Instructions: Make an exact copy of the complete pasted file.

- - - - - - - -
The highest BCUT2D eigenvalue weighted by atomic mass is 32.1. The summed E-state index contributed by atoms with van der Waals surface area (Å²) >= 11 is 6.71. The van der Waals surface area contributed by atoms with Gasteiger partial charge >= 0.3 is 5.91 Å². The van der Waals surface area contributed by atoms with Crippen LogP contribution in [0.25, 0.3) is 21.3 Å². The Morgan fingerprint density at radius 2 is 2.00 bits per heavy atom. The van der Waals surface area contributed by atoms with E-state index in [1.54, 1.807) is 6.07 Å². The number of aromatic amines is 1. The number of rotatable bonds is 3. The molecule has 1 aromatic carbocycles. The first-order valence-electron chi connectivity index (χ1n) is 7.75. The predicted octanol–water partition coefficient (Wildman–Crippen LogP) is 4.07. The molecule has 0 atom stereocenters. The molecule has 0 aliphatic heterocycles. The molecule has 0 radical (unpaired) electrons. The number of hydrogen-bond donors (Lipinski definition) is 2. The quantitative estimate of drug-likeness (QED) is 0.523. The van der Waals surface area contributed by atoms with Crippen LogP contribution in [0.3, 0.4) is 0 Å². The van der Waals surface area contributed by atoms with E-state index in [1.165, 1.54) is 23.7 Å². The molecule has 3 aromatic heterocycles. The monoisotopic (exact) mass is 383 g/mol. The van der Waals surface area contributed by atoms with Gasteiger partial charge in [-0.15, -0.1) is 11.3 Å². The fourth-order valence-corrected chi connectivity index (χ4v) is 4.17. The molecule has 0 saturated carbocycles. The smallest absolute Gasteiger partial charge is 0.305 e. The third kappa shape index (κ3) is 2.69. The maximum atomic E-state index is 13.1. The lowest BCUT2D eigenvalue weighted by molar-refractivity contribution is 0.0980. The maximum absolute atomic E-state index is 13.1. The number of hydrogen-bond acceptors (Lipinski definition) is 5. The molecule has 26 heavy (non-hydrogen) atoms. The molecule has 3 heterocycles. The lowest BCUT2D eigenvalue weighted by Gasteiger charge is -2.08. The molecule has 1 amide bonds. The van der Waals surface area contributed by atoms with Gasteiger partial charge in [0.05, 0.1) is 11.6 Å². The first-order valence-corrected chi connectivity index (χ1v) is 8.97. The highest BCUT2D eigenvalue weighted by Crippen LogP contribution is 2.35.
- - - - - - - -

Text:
The highest BCUT2D eigenvalue weighted by atomic mass is 32.1. The summed E-state index contributed by atoms with van der Waals surface area (Å²) >= 11 is 6.71. The van der Waals surface area contributed by atoms with Gasteiger partial charge >= 0.3 is 5.91 Å². The van der Waals surface area contributed by atoms with Crippen LogP contribution in [0.25, 0.3) is 21.3 Å². The Morgan fingerprint density at radius 2 is 2.00 bits per heavy atom. The van der Waals surface area contributed by atoms with E-state index in [1.54, 1.807) is 6.07 Å². The number of aromatic amines is 1. The number of rotatable bonds is 3. The molecule has 1 aromatic carbocycles. The first-order valence-electron chi connectivity index (χ1n) is 7.75. The predicted octanol–water partition coefficient (Wildman–Crippen LogP) is 4.07. The molecule has 0 atom stereocenters. The molecule has 0 aliphatic heterocycles. The molecule has 0 radical (unpaired) electrons. The number of hydrogen-bond donors (Lipinski definition) is 2. The quantitative estimate of drug-likeness (QED) is 0.523. The van der Waals surface area contributed by atoms with Crippen LogP contribution in [0.3, 0.4) is 0 Å². The van der Waals surface area contributed by atoms with E-state index in [1.165, 1.54) is 23.7 Å². The molecule has 3 aromatic heterocycles. The monoisotopic (exact) mass is 383 g/mol. The van der Waals surface area contributed by atoms with Gasteiger partial charge in [-0.15, -0.1) is 11.3 Å². The fourth-order valence-corrected chi connectivity index (χ4v) is 4.17. The molecule has 0 saturated carbocycles. The smallest absolute Gasteiger partial charge is 0.305 e. The third kappa shape index (κ3) is 2.69. The maximum atomic E-state index is 13.1. The lowest BCUT2D eigenvalue weighted by molar-refractivity contribution is 0.0980. The maximum absolute atomic E-state index is 13.1. The number of hydrogen-bond acceptors (Lipinski definition) is 5. The molecule has 26 heavy (non-hydrogen) atoms. The molecule has 3 heterocycles. The lowest BCUT2D eigenvalue weighted by Gasteiger charge is -2.08. The molecule has 1 amide bonds. The van der Waals surface area contributed by atoms with Gasteiger partial charge in [0.05, 0.1) is 11.6 Å². The first-order valence-corrected chi connectivity index (χ1v) is 8.97. The highest BCUT2D eigenvalue weighted by Crippen LogP contribution is 2.35.